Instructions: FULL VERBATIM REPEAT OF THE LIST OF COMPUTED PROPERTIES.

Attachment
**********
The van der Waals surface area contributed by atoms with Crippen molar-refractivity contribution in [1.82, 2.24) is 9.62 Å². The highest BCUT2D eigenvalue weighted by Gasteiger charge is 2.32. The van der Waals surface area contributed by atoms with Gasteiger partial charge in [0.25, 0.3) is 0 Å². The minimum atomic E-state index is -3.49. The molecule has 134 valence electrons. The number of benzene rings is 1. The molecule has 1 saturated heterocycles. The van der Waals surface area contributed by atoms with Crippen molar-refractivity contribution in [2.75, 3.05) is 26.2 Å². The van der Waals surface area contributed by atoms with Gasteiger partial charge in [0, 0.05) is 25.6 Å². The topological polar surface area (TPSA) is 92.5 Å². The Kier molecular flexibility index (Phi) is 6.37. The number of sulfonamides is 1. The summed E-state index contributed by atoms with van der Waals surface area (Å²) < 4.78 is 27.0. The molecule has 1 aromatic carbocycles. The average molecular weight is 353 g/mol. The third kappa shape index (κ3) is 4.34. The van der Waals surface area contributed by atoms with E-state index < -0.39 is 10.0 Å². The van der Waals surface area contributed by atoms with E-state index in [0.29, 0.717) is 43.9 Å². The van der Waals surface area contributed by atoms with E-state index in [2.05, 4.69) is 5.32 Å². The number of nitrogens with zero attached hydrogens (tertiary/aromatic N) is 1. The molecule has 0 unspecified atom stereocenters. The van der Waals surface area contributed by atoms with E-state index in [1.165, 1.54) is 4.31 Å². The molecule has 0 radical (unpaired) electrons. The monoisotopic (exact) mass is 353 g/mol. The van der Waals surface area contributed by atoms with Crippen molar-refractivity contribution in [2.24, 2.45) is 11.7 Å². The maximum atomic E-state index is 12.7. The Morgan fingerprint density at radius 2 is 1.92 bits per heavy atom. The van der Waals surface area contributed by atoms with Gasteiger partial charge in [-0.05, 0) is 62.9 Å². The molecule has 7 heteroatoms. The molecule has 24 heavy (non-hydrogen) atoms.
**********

The van der Waals surface area contributed by atoms with Crippen molar-refractivity contribution in [1.82, 2.24) is 9.62 Å². The highest BCUT2D eigenvalue weighted by Gasteiger charge is 2.32. The van der Waals surface area contributed by atoms with Gasteiger partial charge in [0.25, 0.3) is 0 Å². The minimum atomic E-state index is -3.49. The molecule has 134 valence electrons. The number of benzene rings is 1. The molecule has 1 saturated heterocycles. The van der Waals surface area contributed by atoms with Crippen molar-refractivity contribution in [2.75, 3.05) is 26.2 Å². The van der Waals surface area contributed by atoms with Gasteiger partial charge in [0, 0.05) is 25.6 Å². The topological polar surface area (TPSA) is 92.5 Å². The Kier molecular flexibility index (Phi) is 6.37. The number of sulfonamides is 1. The summed E-state index contributed by atoms with van der Waals surface area (Å²) < 4.78 is 27.0. The molecule has 1 aromatic carbocycles. The average molecular weight is 353 g/mol. The third kappa shape index (κ3) is 4.34. The van der Waals surface area contributed by atoms with E-state index < -0.39 is 10.0 Å². The van der Waals surface area contributed by atoms with E-state index in [0.29, 0.717) is 43.9 Å². The van der Waals surface area contributed by atoms with E-state index in [2.05, 4.69) is 5.32 Å². The number of nitrogens with zero attached hydrogens (tertiary/aromatic N) is 1. The molecule has 0 unspecified atom stereocenters. The van der Waals surface area contributed by atoms with E-state index in [1.165, 1.54) is 4.31 Å². The molecule has 0 radical (unpaired) electrons. The monoisotopic (exact) mass is 353 g/mol. The van der Waals surface area contributed by atoms with Crippen molar-refractivity contribution in [2.24, 2.45) is 11.7 Å². The maximum atomic E-state index is 12.7. The Morgan fingerprint density at radius 2 is 1.92 bits per heavy atom. The van der Waals surface area contributed by atoms with Gasteiger partial charge in [-0.05, 0) is 62.9 Å². The molecule has 7 heteroatoms. The molecule has 24 heavy (non-hydrogen) atoms.